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Education, not humiliation, for drunk drivers



RC Rodriguez, 28, is one lucky guy.

He has figured in more than one road crash while driving under the influence of liquor and he is still alive.

Once, after imbibing two bottles of one-liter beer, he was driving at 100 kilometer per hour when his tire blew up and his car hit a post. He survived without any serious physical damage.

Like many drunk drivers, Rodriguez believes it was not his driving that caused him to crash. He says there were times when it was a mechanical error. Or there were times when a spur of the moment decision triggered by something made him feel he wanted to hit a car.

“Yes, I have been under the influence of liquor but I was not intoxicated. I knew I could drive,” he insists, adding that any difficulty that happened “was really an accident.”

If President Duterte would make good his  warning to drunk drivers involved in road crashes, Rodriguez would not be so complacent. Or else he would undergo a humiliating experience.

In a news conference after the May 9 elections, Duterte warned: “If I caught you [driving drunk], I would strip you naked on the highway. I would call the media.”

“Do not drink and drive. Once you do that, you’ll know that you might kill a person,” he said.

Duterte said he will also urge Congress to pass a law preventing drunk drivers from seeking probation instead of serving prison time.

The light punishment for drunk driving has been cited as a reason why people like Rodriguez refuse to reform.

Rodriguez was once caught driving drunk when his headlights were “blind.” But he insisted that he was not intoxicated, he simply did not notice the violation.

He gave a traffic enforcer P1,500 and he was allowed to drive on without any ticket.

The Philippines has an Anti-Drunk and Drugged Driving Act of 2013 (Republic Act No. 10586). Section 12 enumerates the penalties for drivers found to have been driving a motor vehicle while under the influence of alcohol, dangerous drugs and/or other similar substances.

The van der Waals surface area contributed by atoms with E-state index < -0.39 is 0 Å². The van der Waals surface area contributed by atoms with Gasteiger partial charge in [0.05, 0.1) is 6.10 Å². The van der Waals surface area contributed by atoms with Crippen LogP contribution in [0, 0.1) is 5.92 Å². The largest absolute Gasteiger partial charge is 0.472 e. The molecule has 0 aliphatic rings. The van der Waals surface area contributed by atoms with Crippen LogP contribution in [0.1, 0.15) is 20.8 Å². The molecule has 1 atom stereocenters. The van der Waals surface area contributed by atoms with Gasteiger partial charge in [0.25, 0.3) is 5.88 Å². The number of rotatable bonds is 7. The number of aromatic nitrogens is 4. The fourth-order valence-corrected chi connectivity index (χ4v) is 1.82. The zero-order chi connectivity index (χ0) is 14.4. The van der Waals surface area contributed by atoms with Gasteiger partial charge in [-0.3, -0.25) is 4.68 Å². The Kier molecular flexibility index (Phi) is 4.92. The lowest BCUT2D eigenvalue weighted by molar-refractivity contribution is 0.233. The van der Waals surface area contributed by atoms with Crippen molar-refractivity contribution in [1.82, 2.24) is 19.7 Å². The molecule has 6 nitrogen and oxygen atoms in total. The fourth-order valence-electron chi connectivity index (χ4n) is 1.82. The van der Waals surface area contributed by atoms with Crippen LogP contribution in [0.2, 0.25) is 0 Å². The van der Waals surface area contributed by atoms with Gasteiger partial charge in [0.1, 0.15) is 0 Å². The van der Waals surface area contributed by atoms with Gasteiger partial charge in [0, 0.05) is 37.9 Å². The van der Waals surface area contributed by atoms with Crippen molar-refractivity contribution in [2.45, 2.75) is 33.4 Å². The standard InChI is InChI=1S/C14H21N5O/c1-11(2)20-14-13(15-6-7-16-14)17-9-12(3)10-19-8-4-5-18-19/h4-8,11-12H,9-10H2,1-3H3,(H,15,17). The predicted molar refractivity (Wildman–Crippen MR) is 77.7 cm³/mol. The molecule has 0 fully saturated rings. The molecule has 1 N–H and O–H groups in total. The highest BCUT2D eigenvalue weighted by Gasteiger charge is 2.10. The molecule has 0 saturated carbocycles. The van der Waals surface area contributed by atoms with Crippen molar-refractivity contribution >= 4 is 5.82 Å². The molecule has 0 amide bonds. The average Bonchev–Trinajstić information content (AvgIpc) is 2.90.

Rodriguez could have been jailed for three months and fined P20,000 to P80,000 if the traffic officer had enforced the law.

The penalty goes higher if the offending motorist causes physical injuries (from P100,000 to P200,000) or even homicide (P300,000 to P500,000), along with imprisonment and revocation of license to drive.

Data released by the Metro Manila Accident Recording and Analysis System (MMRAS) shows that in 2015, there were 262 road crashes a day in Metro Manila resulting in 536 deaths.

Of those who died from road crashes, 235 of them were pedestrians, 232 were drivers and 69 were passengers.

Details of drunk drivers’ involvement in the crashes are not available but Myra Nazarrea, project manager of the Metro Manila Development Authority-Global Road Safety Project (MMDA-GRSP), said drunk driving is likely one of the factors.

“If you will analyze, the number of pedestrians killed is higher compared to the drivers and passengers so most likely there is an aspect of drunk driving here,” Nazarrea said.

She admits that there is a need for the strict implementation of the law and clarification of the allowable blood alcohol content (BAC).

For non-professional drivers, BAC should not exceed 0.05 percent. Professional drivers and drivers of public utility vehicles, however, must have no trace for alcohol at all – anything higher than 0 percent is subject to penalty.

Rodriguez, who claims to have a high tolerance of alcohol, laments the standard limit. “It’s up to the person to know if he can drive or not,” he argues.

In its Global Status Report on Road Safety 2015, the World Health Organization (WHO) gave a dismal one out of 10 rating in the enforcement of anti-drunk driving law in the Philippines.

Nazarrea admits that the enforcers’ capability to catch drunk drivers is limited.

“The apprehension can only be done if there is a traffic violation. And if there’s a suspicion [that the motorist is under the influence of alcohol], that’s the only time the apprehending officer would test if there was an indication that the driver was drunk,” she explains.

Nazarrea declined to comment of the President’s warning to strip drunk drivers but she expects many people will oppose shaming offenders.

Rodriguez agrees there is no need to humiliate his kind. The government, he stressed, should intensify an education campaign on the law.

“Not all drunk drivers are impaired,” he says.

The Commission on Human Rights (CHR) urges Duterte to stick to the law and not degrade people.

“We don’t condone those kinds of punishment to violators of the law,” says Banuar Falcon, officer-in-charge of the CHR’s International Obligations Monitoring Division. “We have enough penalties for drunk drivers. Humiliating people is not a way to go about it.”

MMDA Chairman Emerson Carlos said traffic enforcers should have no physical contact with violators and are not allowed to ask drivers to alight from their vehicles while the apprehension is taking place.


This story first came out in The Manila Times, and was produced under the Bloomberg Initiative Global Road Safety Media Fellowship implemented by the World Health Organization, Department of Transportation and Communications and VERA Files. #SafeRoadsPH